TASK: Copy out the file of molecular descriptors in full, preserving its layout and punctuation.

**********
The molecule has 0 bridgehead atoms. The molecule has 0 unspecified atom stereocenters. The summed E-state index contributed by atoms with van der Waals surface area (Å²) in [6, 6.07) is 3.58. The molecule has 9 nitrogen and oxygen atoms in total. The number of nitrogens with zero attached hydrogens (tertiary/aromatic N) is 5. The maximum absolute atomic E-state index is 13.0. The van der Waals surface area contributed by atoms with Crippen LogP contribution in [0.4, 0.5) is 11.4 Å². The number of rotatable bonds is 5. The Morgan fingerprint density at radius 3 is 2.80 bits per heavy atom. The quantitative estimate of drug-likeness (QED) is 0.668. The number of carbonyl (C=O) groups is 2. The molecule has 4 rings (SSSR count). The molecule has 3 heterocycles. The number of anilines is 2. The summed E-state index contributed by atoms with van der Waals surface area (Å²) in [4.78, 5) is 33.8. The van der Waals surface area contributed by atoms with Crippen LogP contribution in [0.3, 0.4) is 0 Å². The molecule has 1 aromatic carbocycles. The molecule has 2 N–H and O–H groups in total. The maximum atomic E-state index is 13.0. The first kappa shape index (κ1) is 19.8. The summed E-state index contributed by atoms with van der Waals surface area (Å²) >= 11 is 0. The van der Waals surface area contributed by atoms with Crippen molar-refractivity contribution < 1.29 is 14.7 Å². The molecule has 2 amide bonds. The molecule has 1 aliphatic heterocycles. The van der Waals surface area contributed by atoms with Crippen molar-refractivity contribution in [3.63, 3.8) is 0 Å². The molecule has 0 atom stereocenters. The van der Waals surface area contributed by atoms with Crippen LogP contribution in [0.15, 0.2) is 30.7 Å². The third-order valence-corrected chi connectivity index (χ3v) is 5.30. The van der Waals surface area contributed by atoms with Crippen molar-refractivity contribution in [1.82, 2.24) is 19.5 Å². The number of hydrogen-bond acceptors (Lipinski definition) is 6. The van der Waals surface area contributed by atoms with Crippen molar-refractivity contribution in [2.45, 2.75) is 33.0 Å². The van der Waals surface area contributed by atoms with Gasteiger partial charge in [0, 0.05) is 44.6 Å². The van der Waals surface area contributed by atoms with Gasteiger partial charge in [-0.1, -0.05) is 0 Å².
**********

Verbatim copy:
The molecule has 0 bridgehead atoms. The molecule has 0 unspecified atom stereocenters. The summed E-state index contributed by atoms with van der Waals surface area (Å²) in [6, 6.07) is 3.58. The molecule has 9 nitrogen and oxygen atoms in total. The number of nitrogens with zero attached hydrogens (tertiary/aromatic N) is 5. The maximum absolute atomic E-state index is 13.0. The van der Waals surface area contributed by atoms with Crippen LogP contribution in [0.4, 0.5) is 11.4 Å². The number of rotatable bonds is 5. The Morgan fingerprint density at radius 3 is 2.80 bits per heavy atom. The quantitative estimate of drug-likeness (QED) is 0.668. The number of carbonyl (C=O) groups is 2. The molecule has 4 rings (SSSR count). The molecule has 3 heterocycles. The number of anilines is 2. The summed E-state index contributed by atoms with van der Waals surface area (Å²) in [4.78, 5) is 33.8. The van der Waals surface area contributed by atoms with Crippen LogP contribution in [0.3, 0.4) is 0 Å². The molecule has 1 aromatic carbocycles. The molecule has 2 N–H and O–H groups in total. The maximum atomic E-state index is 13.0. The first kappa shape index (κ1) is 19.8. The summed E-state index contributed by atoms with van der Waals surface area (Å²) >= 11 is 0. The van der Waals surface area contributed by atoms with Crippen molar-refractivity contribution < 1.29 is 14.7 Å². The molecule has 2 amide bonds. The molecule has 1 aliphatic heterocycles. The van der Waals surface area contributed by atoms with Crippen molar-refractivity contribution in [3.63, 3.8) is 0 Å². The molecule has 0 atom stereocenters. The van der Waals surface area contributed by atoms with Crippen LogP contribution in [0.15, 0.2) is 30.7 Å². The third-order valence-corrected chi connectivity index (χ3v) is 5.30. The van der Waals surface area contributed by atoms with Crippen molar-refractivity contribution in [1.82, 2.24) is 19.5 Å². The number of hydrogen-bond acceptors (Lipinski definition) is 6. The van der Waals surface area contributed by atoms with Crippen molar-refractivity contribution in [2.45, 2.75) is 33.0 Å². The van der Waals surface area contributed by atoms with Gasteiger partial charge in [0, 0.05) is 44.6 Å². The van der Waals surface area contributed by atoms with Gasteiger partial charge in [-0.1, -0.05) is 0 Å².